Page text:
As the topic of his lecture for DAHA Dr. Beveridge has chosen one of his most striking discoveries during his decades of research in all aspects of Dvořák's life and work, namely the amazing quantity and stunning beauty of his vocal music––operas, choral works, duets, and songs––and the peculiar circumstances that have caused music historians to underrate most of this music and performers to neglect it.
Practically ubiquitous in general discussions of Dvořák is the assertion that his most significant contributions were in instrumental music––that vocal music was a sideline for him in which he excelled to a lesser degree. In reality half of his output (measured by performance time) is in vocal music, which played at least as great a role as instrumental music in the successes he enjoyed during his lifetime. And close listening to his vocal music in combination with the words they express reveals his extraordinary talent for musical expression of texts. The myth of his specialization in instrumental music arose mysteriously in some of the first Czech reviews of performances of his works, oddly despite the fact that the same reviewers expressed strong enthusiasm for his choral music and operas around the same time. The image of Dvořák as a specialist in instrumental music spread to western Europe and America via biographical profiles written by Czechs in the German language. Fortunately the Czechs themselves (exhibiting what some would call a national character trait) have always ignored their own 'rules' about Dvořák and performed his vocal works frequently, but elsewhere the myth of his inferiority in vocal music took hold and, even in England where for decades audiences were thrilled by his large choral works, eventually led to concentration on his orchestral and chamber music.
During his talk Dr. Beveridge will play short recorded examples from several of Dvořák's splendid vocal works that many in the audience will probably never have heard before, and focus more closely on his skillful setting of words in two works associated with New York––The American Flag, a cantata to an English text composed for and premiered in New York, and the Biblical Songs, composed during his service as director of New York's National Conservatory. The Biblical Songs will then be performed live in their entirety by mezzo-soprano Mirjam Frank, with Dr. Beveridge's own translation (in its 'premiere') of the sung text attempting to capture in English the perfect union of word and music Dvořák achieved in Czech. Ms. Frank will also sing a recitative and aria from the oratorio Saint Ludmila.
David R. Beveridge, a native of Ohio, earned his Ph.D. in music history and literature at the University of California in Berkeley and taught at various American colleges and universities before settling permanently in the Czech Republic in 1993. Since that time he has been serving on a freelance basis as a translator from Czech to English (with a long list of publications, mostly pertaining to Czech music) and as a musicologist working over the long term on the most comprehensive-ever treatment of the life and work of Antonín Dvořák (now nearly half finished) with support from such agencies as the International Research and Exchanges Board, the National Endowment for the Humanities, the Grant Agency of the Czech Republic, and the Music Libraries Trust of Great Britain. He has published numerous articles and essays in the U.S., Great Britain, Germany, and the Czech Republic presenting his findings and his reflections, and served as editor and co-author of the book Rethinking Dvořák: Views from Five Countries for Oxford University Press. In 2013 he won an award from the Hlávka Foundation in Prague for his book (in Czech) on relations among four persons: the architect, builder, and philanthropist Josef Hlávka, Dvořák, and the wives of both men. Dr. Beveridge lectures frequently on musical topics for innumerable Czech and international groups, most often for Road Scholar educational tours in Prague but recently including also for instance the Music@Menlo chamber music festival in California and events of the Manhattan String Quartet.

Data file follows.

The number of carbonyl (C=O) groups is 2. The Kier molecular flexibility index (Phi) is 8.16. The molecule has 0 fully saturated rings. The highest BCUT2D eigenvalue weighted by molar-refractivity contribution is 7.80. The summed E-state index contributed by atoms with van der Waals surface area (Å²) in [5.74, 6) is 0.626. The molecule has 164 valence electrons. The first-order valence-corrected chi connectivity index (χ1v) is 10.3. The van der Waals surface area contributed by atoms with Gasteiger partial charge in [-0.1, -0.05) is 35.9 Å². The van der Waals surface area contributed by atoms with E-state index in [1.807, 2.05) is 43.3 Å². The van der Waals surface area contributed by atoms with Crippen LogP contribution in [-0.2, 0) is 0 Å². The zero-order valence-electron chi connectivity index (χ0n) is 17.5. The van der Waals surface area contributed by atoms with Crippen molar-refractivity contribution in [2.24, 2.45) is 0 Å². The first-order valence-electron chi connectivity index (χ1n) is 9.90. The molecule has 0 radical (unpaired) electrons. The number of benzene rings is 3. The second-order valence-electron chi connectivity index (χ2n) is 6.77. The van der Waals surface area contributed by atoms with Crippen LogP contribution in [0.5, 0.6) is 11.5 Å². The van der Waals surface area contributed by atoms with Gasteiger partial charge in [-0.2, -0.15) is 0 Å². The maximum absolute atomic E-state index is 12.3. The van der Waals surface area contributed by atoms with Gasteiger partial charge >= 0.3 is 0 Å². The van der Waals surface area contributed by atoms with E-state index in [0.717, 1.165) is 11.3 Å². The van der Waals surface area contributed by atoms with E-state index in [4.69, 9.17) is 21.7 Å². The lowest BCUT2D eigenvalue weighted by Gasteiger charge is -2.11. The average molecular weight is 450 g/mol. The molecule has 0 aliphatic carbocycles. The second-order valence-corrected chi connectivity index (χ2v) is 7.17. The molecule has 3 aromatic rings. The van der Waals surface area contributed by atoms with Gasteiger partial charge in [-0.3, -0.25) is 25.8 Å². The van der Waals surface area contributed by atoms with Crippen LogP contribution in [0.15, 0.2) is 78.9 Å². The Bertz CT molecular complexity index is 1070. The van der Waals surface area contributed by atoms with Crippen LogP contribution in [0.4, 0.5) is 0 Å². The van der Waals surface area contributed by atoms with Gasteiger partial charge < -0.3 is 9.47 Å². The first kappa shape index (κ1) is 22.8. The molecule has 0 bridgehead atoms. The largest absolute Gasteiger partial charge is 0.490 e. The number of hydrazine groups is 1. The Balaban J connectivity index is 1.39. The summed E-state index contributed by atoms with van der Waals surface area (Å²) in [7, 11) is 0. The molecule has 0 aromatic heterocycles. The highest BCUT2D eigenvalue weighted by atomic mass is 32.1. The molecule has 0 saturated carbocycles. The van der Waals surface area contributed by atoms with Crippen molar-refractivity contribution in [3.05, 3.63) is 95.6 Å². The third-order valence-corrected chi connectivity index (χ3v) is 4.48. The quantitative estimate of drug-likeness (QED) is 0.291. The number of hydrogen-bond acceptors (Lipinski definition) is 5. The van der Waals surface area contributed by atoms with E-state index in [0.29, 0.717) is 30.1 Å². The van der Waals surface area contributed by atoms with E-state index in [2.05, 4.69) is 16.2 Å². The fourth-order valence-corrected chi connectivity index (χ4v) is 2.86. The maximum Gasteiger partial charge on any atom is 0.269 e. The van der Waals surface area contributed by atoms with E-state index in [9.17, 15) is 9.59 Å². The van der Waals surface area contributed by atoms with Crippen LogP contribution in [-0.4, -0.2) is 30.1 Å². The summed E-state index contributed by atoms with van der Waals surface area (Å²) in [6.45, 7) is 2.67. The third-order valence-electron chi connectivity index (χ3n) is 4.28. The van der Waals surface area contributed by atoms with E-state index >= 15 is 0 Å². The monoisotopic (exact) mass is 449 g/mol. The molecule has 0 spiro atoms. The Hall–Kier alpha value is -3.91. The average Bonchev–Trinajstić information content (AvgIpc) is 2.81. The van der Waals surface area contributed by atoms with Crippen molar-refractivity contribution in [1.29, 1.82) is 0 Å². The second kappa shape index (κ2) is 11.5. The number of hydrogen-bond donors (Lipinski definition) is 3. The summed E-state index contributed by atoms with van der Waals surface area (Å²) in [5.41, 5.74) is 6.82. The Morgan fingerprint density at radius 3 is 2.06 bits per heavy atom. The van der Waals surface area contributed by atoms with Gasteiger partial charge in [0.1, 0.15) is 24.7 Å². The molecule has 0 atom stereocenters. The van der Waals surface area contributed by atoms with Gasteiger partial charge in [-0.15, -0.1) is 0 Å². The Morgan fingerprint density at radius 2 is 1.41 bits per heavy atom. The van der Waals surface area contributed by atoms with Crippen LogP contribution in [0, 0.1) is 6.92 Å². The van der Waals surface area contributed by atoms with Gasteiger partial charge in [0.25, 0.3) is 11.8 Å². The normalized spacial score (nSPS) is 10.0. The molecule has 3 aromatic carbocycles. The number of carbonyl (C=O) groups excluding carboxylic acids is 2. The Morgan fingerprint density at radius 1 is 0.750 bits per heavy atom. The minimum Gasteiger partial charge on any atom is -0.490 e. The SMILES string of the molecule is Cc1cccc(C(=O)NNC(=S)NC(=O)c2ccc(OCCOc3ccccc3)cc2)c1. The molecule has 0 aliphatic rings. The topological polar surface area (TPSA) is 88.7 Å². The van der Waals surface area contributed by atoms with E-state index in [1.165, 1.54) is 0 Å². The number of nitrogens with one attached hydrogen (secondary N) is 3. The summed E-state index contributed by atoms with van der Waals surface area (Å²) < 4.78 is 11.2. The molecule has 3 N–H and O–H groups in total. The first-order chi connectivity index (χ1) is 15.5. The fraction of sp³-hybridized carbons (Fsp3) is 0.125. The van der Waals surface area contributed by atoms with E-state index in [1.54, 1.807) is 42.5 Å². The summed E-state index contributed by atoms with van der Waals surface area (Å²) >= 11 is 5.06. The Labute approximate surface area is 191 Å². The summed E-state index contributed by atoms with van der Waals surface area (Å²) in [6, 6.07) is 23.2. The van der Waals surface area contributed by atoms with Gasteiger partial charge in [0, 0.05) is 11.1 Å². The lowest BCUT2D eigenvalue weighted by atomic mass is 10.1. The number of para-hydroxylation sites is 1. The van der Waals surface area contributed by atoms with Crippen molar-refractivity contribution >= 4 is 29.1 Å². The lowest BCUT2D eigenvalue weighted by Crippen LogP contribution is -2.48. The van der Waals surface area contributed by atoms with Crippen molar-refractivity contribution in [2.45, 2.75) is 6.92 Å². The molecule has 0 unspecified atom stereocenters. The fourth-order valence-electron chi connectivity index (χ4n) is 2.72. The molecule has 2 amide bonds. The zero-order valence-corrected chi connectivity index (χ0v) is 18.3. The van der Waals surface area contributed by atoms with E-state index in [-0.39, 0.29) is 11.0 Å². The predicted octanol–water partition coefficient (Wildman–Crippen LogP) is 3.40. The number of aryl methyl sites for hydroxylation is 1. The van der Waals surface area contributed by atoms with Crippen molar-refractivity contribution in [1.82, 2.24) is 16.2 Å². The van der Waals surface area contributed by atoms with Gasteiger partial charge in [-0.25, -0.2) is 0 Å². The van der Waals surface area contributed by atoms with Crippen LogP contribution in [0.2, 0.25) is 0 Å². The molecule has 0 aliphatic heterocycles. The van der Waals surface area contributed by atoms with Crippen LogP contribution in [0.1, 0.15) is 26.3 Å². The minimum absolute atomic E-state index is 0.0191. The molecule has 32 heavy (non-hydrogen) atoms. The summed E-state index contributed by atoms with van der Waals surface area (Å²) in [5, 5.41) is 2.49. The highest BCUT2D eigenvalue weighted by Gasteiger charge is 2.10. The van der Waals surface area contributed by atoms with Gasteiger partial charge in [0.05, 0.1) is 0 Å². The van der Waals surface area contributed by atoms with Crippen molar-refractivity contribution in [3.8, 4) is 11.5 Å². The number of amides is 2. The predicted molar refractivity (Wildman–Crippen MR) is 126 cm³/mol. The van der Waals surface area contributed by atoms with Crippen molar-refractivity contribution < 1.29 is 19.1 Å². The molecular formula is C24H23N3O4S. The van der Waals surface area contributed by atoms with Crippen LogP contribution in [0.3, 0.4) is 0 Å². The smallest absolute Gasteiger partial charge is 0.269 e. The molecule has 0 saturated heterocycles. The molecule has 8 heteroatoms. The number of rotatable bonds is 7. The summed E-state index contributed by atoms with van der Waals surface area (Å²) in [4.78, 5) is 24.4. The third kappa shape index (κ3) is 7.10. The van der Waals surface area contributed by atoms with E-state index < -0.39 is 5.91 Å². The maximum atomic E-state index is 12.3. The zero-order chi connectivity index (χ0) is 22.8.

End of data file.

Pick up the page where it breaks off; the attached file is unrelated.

Also by David R. Beveridge
Mezzo-Soprano Mirjam Frank has performed with renowned ensembles and as soloist. She regularly sings with the Arnold Schoenberg Choir in Vienna (director: Erwin Ortner). Conductors she worked with include Nikolaus Harnoncourt, Franz Welser-Möst and Cornelius Meister. As a soloist, she sang with the Augsburger Kammeroper (Germany), and performed her own project Monodrama – Hommage à Cathy Berberian at NYU in the spring of 2015. Mirjam currently studies with soprano Judith Natalucci in New York. Mirjam is based in London (UK) where she is a PhD candidate at Royal Holloway, University of London and recipient of the Reid Scholarship. Her work includes the exploration of home and exile in the compositions of Alexander Zemlinsky and Kurt Weill, as well as music created in Terezín. Mirjam holds a MSt in Music (Performance) from the University of Oxford (2012), as well as a Bachelor of Arts degree in Drama & Music from Royal Holloway, University of London (2011).
General Admission to be paid at door: $20; Seniors, Students, Czech Center Club Members $10.
Supported by the Bohemian Benevolent & Literary Association (BBLA).